Worker shortages hit WA
Western Australia has been hit hardest by worker shortages according to Institute of Public Affairs Research Fellow Saxon Davidson.
“Job number one for Premier Cook is to fix Western Australia’s worst-in-the-nation worker shortage levels, which is stifling business performance and punishing customers,” Mr Davidson said.
The Institute of Public Affairs has released new research that shows Western Australia is the hardest hit by worker shortages, which is holding the state back in uncertain economic times.
Western Australia’s ‘Job Vacancy Crunch Rate’ (the number of job vacancies as a share of the working-age population not in the labour force) sits at 10 per cent, close to double states such as South Australia.
“We are calling on Premier Cook to lead the charge in National Cabinet to have discriminatory tax and red tape barriers that are preventing our pensioners, veterans, and students removed to alleviate this crisis and he deserves bipartisan support,” said Mr Davidson.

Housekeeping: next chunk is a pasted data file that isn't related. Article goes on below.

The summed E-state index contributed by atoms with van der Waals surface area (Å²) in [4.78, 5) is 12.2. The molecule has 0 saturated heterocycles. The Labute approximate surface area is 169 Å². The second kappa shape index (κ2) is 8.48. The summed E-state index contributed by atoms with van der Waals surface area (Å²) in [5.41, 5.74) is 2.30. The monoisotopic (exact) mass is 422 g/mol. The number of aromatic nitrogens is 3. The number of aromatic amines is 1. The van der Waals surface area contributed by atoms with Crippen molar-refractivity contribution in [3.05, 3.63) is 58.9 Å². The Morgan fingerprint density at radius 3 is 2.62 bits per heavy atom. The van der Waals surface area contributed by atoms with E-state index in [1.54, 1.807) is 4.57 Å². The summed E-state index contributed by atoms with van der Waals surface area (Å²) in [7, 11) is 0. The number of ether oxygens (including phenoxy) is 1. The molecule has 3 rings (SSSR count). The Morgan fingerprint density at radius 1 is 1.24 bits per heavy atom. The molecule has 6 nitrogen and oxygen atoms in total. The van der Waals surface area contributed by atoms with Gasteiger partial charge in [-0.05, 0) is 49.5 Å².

“According to the Australian Bureau of Statistics, there were 438,500 reported job vacancies nationwide in February 2023 and one quarter of businesses cannot find enough workers. In WA, there were almost 53,000 job vacancies, almost double the number prior to the COVID-19 pandemic.”
A recent survey by National Seniors revealed that 20 per cent of all pensioners would consider re-joining the workforce if tax and red tape barriers were eased. Currently only three per cent of pensioners in Australia work compared to one quarter in New Zealand, where tax and red tape penalties do not exist.
“If just one-in-five West Australian pensioners re-joined the workforce, the number of job vacancies in the state would decrease by over 90 per cent,” said Mr Davidson.
“Removing unfair barriers on pensioners, veterans, and students is a no-regrets policy which will get more Australians who want to into work, more money into local economies, while increasing tax revenue, and providing a critical source of dignity and self-esteem to our most experienced Australians,” said Mr Davidson.